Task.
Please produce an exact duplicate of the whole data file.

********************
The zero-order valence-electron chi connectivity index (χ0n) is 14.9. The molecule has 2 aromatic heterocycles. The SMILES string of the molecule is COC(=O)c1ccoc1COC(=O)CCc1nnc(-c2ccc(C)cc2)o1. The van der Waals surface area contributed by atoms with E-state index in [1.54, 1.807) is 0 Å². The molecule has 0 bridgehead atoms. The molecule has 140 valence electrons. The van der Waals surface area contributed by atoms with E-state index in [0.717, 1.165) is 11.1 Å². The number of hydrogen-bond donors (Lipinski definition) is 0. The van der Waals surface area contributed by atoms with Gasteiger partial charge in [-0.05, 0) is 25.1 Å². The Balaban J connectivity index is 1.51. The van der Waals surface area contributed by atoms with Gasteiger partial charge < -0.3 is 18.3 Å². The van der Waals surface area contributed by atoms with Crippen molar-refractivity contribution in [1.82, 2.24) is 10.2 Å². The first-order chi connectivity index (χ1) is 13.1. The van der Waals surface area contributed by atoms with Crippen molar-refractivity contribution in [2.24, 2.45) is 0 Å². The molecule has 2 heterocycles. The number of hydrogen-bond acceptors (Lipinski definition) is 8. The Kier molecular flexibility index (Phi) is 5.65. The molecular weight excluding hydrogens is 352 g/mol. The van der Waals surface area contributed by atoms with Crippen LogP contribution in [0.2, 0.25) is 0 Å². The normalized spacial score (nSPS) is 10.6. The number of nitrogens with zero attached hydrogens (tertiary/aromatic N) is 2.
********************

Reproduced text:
The zero-order valence-electron chi connectivity index (χ0n) is 14.9. The molecule has 2 aromatic heterocycles. The SMILES string of the molecule is COC(=O)c1ccoc1COC(=O)CCc1nnc(-c2ccc(C)cc2)o1. The van der Waals surface area contributed by atoms with E-state index in [1.54, 1.807) is 0 Å². The molecule has 0 bridgehead atoms. The molecule has 140 valence electrons. The van der Waals surface area contributed by atoms with E-state index in [0.717, 1.165) is 11.1 Å². The number of hydrogen-bond donors (Lipinski definition) is 0. The van der Waals surface area contributed by atoms with Gasteiger partial charge in [-0.05, 0) is 25.1 Å². The Balaban J connectivity index is 1.51. The van der Waals surface area contributed by atoms with Gasteiger partial charge < -0.3 is 18.3 Å². The van der Waals surface area contributed by atoms with Crippen molar-refractivity contribution in [1.82, 2.24) is 10.2 Å². The first-order chi connectivity index (χ1) is 13.1. The van der Waals surface area contributed by atoms with Crippen molar-refractivity contribution in [2.24, 2.45) is 0 Å². The molecule has 2 heterocycles. The number of hydrogen-bond acceptors (Lipinski definition) is 8. The Kier molecular flexibility index (Phi) is 5.65. The molecular weight excluding hydrogens is 352 g/mol. The van der Waals surface area contributed by atoms with Crippen LogP contribution in [0.2, 0.25) is 0 Å². The normalized spacial score (nSPS) is 10.6. The number of nitrogens with zero attached hydrogens (tertiary/aromatic N) is 2.